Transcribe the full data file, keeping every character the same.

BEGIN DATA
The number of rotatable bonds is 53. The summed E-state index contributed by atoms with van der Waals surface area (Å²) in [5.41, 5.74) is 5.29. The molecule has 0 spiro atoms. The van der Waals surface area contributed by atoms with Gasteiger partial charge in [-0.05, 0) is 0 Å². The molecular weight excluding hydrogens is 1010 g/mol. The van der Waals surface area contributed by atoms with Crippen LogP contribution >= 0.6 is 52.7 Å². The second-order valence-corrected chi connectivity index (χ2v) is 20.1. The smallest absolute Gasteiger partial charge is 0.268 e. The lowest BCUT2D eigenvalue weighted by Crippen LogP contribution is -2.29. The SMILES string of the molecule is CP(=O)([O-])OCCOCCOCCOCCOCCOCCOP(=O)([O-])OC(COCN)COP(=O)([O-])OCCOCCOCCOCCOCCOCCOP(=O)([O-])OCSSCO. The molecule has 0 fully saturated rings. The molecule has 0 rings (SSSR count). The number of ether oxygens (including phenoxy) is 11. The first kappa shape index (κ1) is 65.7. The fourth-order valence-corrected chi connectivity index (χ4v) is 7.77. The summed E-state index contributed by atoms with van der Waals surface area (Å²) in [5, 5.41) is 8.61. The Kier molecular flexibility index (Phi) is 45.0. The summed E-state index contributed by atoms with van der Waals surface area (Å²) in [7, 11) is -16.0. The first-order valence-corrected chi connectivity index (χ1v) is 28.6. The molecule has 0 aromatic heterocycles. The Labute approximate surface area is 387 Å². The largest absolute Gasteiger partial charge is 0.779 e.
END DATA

The number of rotatable bonds is 53. The summed E-state index contributed by atoms with van der Waals surface area (Å²) in [5.41, 5.74) is 5.29. The molecule has 0 spiro atoms. The van der Waals surface area contributed by atoms with Gasteiger partial charge in [-0.05, 0) is 0 Å². The molecular weight excluding hydrogens is 1010 g/mol. The van der Waals surface area contributed by atoms with Crippen LogP contribution >= 0.6 is 52.7 Å². The second-order valence-corrected chi connectivity index (χ2v) is 20.1. The smallest absolute Gasteiger partial charge is 0.268 e. The lowest BCUT2D eigenvalue weighted by Crippen LogP contribution is -2.29. The SMILES string of the molecule is CP(=O)([O-])OCCOCCOCCOCCOCCOCCOP(=O)([O-])OC(COCN)COP(=O)([O-])OCCOCCOCCOCCOCCOCCOP(=O)([O-])OCSSCO. The molecule has 0 fully saturated rings. The molecule has 0 rings (SSSR count). The number of ether oxygens (including phenoxy) is 11. The first kappa shape index (κ1) is 65.7. The fourth-order valence-corrected chi connectivity index (χ4v) is 7.77. The summed E-state index contributed by atoms with van der Waals surface area (Å²) in [5, 5.41) is 8.61. The Kier molecular flexibility index (Phi) is 45.0. The summed E-state index contributed by atoms with van der Waals surface area (Å²) in [7, 11) is -16.0. The first-order valence-corrected chi connectivity index (χ1v) is 28.6. The molecule has 0 aromatic heterocycles. The Labute approximate surface area is 387 Å². The largest absolute Gasteiger partial charge is 0.779 e.